The two pairs of earplugs are different in terms of Noise Reduction Rating (NRR). The white tipped earplugs have a NRR of 29 decibels and the green tipped ones have a NRR of 23 decibels. We like that the earplugs have different decibels ratings so you can choose the one that best fits your needs at the time. The LiveMusic also comes with a removable cord so that you can wear it around the neck and remove them if necessary. It also comes with a handy little travel case that perfectly fits these earplugs. Overall, we really like the earplugs and they are backed by many professional musicians. If you want the best earplugs that are durable and have various levels of noise reduction and a snug comfortable fit, you should get the LiveMusic HearSafe Ear Plugs.
Finding the Best Earplug
There are four things you need to consider when shopping for the best earplugs. They are NRR or Noise reduction rating, comfort level, durability, and price. In terms of Noise Reduction Rating, it is required by the EPA on all products that reduce outside noise. Noise Reduction Ratings have a typically have range of 15 – 35 decibels and earplugs with higher ratings tend to block out more sound. Comfort level is another factor when trying to find the right earplugs for you. Earplugs should fit into your ears easily and be able to stay in without easily falling out. You don’t want earplugs that are too tight or too loose. Custom molded ear plugs are going to be the best fit and have the highest comfort level. In terms of durability, some earplugs are more durable and last longer than others. There are earplugs that are known to tear and some that collect dirt easily. It is important to also get a pair of earplugs that last a long time. Otherwise, you can look into disposable ones. Finally, price is always a factor. Earplugs are generally cheap but there is also a wide variety of products out there. You can also have really expensive earplugs out there. In general, you pay for quality and more expensive earplugs tend to work better and be more comfortable.
Earplug Material & Design
The best earplugs are generally made of either foam or silicone and some can even be electronic. Foam is the most common material used in earplugs and usually they are memory foam. This type of foam tends to expand in your ear canal and create a tight fit. Foam is usually either polyurethane foam or PVC. Polyurethane is a softer material and have taper shapes such as a bullet. PVC is more hard but tends to stay in place longer. Foam earplugs can come in many styles. They can either be cordless, corded, no-roll, flanged, custom molded. Cordless plugs tend to be cheaper and sometimes disposable. A corded earplug is great in keeping around your neck when you are not using it. No-roll earplugs are very convenient to insert and you don’t have to roll them up before putting them in your ear. Instead, you insert the earplug through a stem and is quite sanitary. Flanged earplugs have flexible flaps that offer a higher level of decibel protection than most traditional foam earplugs. Finally, custom molded earplugs provide the tightest fit and often the most comfortable. It takes some time to initially setup and make but it is worth it.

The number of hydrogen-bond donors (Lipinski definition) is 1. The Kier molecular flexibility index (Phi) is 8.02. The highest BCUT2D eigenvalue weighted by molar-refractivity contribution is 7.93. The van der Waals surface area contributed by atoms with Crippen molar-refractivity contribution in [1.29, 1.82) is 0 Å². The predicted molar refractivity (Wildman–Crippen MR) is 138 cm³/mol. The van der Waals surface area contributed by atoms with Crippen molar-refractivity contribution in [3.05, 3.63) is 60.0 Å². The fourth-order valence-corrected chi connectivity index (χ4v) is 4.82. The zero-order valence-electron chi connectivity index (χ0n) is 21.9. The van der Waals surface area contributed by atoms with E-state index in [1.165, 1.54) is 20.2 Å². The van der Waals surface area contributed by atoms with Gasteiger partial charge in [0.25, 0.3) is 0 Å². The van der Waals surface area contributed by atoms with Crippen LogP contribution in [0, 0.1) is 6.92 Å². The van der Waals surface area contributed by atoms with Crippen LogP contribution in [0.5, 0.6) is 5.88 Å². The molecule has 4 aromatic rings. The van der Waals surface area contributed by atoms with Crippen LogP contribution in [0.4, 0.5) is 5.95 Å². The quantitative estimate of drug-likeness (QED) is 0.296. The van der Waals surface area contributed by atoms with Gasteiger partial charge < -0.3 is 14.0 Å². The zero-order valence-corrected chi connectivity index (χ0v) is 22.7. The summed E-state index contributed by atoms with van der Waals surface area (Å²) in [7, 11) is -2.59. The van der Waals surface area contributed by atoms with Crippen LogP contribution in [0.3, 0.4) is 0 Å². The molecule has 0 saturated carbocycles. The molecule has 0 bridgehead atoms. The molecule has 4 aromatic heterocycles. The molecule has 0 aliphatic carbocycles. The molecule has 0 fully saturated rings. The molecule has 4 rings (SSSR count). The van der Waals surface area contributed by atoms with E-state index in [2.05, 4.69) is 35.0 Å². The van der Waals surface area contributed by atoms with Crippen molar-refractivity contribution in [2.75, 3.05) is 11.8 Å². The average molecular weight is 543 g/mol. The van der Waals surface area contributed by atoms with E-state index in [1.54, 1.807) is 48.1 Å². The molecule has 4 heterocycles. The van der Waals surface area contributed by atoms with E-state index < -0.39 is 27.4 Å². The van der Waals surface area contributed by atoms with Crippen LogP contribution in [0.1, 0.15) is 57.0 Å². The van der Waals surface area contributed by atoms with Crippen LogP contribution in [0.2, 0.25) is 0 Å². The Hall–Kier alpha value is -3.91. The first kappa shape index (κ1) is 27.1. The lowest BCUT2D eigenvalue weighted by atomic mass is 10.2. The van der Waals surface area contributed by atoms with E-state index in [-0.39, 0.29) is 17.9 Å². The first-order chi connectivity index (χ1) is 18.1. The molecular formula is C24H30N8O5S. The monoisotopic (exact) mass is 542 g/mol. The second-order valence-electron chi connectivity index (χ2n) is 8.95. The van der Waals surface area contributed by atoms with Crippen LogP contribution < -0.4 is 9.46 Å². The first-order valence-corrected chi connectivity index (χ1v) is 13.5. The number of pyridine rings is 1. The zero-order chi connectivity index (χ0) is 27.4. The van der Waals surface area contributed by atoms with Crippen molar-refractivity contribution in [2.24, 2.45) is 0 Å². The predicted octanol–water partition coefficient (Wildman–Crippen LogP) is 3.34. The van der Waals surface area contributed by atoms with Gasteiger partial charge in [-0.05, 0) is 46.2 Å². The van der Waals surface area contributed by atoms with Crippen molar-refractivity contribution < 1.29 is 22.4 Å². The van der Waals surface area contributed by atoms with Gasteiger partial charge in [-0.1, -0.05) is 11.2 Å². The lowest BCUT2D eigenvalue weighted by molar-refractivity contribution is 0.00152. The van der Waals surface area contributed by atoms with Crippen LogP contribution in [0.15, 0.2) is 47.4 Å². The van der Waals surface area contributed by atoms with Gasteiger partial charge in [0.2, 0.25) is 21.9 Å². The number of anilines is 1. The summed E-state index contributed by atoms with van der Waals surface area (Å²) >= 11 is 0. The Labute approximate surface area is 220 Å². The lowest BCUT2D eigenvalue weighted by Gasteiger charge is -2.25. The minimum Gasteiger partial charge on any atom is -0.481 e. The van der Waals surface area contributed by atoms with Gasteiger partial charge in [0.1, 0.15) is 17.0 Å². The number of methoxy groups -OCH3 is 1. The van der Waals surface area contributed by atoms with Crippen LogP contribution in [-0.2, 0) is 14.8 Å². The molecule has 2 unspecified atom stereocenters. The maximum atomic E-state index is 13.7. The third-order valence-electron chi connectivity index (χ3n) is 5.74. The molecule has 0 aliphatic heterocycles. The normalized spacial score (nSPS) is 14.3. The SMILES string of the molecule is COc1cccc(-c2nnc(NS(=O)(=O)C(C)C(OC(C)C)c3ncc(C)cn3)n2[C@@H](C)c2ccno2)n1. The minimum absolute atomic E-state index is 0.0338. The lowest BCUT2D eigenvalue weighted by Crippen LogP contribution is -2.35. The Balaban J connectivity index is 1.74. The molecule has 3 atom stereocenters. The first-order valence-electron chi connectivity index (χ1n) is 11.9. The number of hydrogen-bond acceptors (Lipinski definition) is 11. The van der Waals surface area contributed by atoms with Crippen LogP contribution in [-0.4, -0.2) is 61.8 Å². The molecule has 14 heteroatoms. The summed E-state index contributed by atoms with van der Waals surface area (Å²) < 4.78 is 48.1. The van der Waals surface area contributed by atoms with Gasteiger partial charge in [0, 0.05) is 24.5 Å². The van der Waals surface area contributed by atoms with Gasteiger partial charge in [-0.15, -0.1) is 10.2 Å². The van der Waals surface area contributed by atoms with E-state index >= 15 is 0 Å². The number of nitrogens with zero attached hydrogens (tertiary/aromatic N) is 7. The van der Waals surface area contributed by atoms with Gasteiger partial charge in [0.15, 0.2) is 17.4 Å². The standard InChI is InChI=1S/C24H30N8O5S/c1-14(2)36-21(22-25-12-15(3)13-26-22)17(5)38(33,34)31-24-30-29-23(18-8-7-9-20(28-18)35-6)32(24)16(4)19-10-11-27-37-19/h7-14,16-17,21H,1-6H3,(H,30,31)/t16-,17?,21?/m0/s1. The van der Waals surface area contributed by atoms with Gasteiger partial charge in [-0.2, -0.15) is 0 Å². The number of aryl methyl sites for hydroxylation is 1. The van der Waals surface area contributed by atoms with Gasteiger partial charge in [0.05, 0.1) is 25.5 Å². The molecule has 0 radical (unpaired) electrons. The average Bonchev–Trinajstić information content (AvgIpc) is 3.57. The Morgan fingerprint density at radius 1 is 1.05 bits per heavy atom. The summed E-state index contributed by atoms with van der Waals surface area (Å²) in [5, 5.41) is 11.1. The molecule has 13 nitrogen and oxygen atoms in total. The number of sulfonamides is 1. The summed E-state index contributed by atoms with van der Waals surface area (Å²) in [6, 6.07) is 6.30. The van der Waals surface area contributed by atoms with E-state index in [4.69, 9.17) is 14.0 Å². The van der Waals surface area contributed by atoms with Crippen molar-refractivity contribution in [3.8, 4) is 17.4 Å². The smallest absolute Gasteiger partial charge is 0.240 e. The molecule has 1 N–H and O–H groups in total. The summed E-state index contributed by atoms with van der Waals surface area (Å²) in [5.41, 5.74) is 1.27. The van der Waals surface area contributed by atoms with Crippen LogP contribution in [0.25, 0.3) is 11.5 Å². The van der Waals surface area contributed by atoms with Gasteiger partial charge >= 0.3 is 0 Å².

Silicone is another popular material used to make earplugs. Silicone earplugs tend to be more expensive but also more comfortable than foam earplugs. Because silicone earplugs are usually made to be placed over the ear canal, they provide a level of comfort than foam earplugs can’t. Finally, some of the best earplugs can be electronic. Electronic earplugs can be tuned to only filter in a certain decibel of sound. They are for people who still want to hear, but would just like to filter out the higher decibel sounds.
Decibels and Noise Reduction Rating
The intensity of sound is measured in decibels. Decibels are represented using a number usually 1-150 and scales non-linearly. What this mean is a 3 point increase in decibel level represents a double of sound intensity. A 10 point increase represents a 10 fold level in volume. The 90-150 decibel range represents what the OSH calls excessive noise. Anything over 120 decibels would be dangerously high. To give you a rough idea of how decibels scale, see the following:
- Faint Noise: 20-40 decibels. Examples are wind breezing and light chatter
- Moderate Noise: 40-60 decibels. Examples are rain and normal conversations
- Loud Noise: 60-90 decibels. Examples are car engine on idle and loud conversation
- Very Loud Noise: 90-110; Examples are leadblowers and music concerts
- Painfull loud: 120+ decibels; Examples are engines from jets and airhorns
Noise Reduction Ratings also scale in a non-linear fashion. In fact, the amount of decibels lower is equivalent to (NRR-7)/2. In other words, earplugs with a NRR of 25 reduce decibels by 9. This is nearly a 10 fold reduction in sound.